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Climbing Ice At Pictured Rocks

Spray Falls is just one of the ice-climbing options in Pictured Rocks National Lakeshore / Lars Jensen

Spray Falls is just one of the ice-climbing options in Pictured Rocks National Lakeshore/Lars Jensen

You don’t have to be crazy to ice climb, but it helps.

Crazy, that is, about getting out in the winter, breathing in some cold, clean air, and just getting away...far away. Because, when you’re setting an ice screw into a frozen waterfall, clipping in a carabiner, balancing on the front points of your crampons as you consider your next move, you’re not thinking about anything else but that. Crazy. It’s all about being in the present. Climbers know that their sport is as much of a concentration game as it is physical prowess, and ice climbing is even more so.

The surface of the ice is slippery, of course, but it can be as hard as stone when the temperatures drop. The challenge is to ascend something temporary, with evidence of your ascent erased quickly: the ice is always changing 

Climbing frozen waterfalls is also flat-out beautiful. Look into the blue ice, hear water running behind a curtain of ice, and peer down at the fantasy castles of ice.

The UP (that’s the Upper Peninsula of Michigan, by the way) has one of the largest concentrations of short-pitch ice climbs around. The 15 miles of cliffs at Pictured Rocks National Lakeshore are prime climbing, with dozens of ice features.

But don’t just focus on the ice. This is a region of vast forests, quaint villages, and pristine waters; where the eastern deciduous forests and northern boreal woods meet maples and beech, pines and fir trees. At the lakeshore you can hike, snowshoe, snowmobile, cross-country ski, ice fish and, of course, climb ice. These multicolored sandstone cliffs have been stained by water over time, as it flows towards the lake, and even the ice picks up this color.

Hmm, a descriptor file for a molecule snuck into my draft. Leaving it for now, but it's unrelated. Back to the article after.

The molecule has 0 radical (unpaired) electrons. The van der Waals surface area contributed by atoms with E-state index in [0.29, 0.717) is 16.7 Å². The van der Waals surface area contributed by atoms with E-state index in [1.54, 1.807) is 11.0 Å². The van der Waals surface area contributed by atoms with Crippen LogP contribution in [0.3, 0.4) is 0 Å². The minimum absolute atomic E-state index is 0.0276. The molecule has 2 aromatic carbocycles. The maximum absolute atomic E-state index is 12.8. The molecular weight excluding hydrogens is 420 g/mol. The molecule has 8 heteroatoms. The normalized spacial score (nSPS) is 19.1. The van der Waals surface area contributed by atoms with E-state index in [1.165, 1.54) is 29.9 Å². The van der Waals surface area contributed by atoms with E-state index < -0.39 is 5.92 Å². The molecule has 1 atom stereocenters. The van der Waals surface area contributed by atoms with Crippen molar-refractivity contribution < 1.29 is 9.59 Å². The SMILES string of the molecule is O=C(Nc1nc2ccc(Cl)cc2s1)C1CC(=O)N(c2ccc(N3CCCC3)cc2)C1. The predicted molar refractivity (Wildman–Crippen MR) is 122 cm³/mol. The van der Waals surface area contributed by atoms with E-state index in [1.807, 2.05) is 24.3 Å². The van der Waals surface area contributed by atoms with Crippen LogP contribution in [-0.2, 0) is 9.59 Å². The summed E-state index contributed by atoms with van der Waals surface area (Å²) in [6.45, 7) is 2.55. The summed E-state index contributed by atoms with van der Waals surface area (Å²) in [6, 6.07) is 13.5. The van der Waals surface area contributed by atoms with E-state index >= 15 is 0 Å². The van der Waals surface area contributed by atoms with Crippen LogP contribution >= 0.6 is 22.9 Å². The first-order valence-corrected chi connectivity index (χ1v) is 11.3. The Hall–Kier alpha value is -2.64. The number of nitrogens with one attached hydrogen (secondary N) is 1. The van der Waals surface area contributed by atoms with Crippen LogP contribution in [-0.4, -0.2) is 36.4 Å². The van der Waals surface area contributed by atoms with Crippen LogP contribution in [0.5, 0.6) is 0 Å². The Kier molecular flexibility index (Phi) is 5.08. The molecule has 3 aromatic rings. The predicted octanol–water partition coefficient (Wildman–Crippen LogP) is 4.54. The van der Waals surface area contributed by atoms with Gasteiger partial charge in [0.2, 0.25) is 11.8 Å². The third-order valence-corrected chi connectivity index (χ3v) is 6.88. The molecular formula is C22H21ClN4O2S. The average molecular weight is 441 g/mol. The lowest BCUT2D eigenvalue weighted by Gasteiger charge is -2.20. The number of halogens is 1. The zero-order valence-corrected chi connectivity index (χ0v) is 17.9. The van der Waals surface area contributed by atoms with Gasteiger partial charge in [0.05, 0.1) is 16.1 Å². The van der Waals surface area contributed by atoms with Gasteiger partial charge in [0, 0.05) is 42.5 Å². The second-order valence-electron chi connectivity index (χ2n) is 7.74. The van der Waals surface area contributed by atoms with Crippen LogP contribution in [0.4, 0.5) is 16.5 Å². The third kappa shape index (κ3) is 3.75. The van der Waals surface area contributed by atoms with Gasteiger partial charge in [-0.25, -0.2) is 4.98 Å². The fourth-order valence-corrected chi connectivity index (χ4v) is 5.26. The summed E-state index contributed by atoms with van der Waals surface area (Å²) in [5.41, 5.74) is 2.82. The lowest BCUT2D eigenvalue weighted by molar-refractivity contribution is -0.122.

Many roads aren’t plowed, so access is by snowmobile, ski, or snowshoe, but approaches are easy and flat. The town of Munising (population 2,500) is the western gateway to the lakeshore with easy access to areas like Sand Point, Miners Castle, and Munising Falls. You should be able to find a climb (mostly top roped) to suit you (from 70 to 200 feet), with names such as Dryer Hose, Dairyland, and Sweet Mother Moses.

If you’d like to test yourself against the pros, or learn how to climb ice then head to the Michigan Ice Fest from February 14-19 near Munising. Take instruction from world-renowned alpinist Conrad Anker, find a climbing partner, or just generally have a hot time on the cold ice. For more information visit this site

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I've always called the frozen waterfalls my 'cathedrals', because the frozen spires remind me of the vertical pipes on a grand pipe organ. I've never climbed ice, but in my nursing days treated many an unlucky or careless climber.

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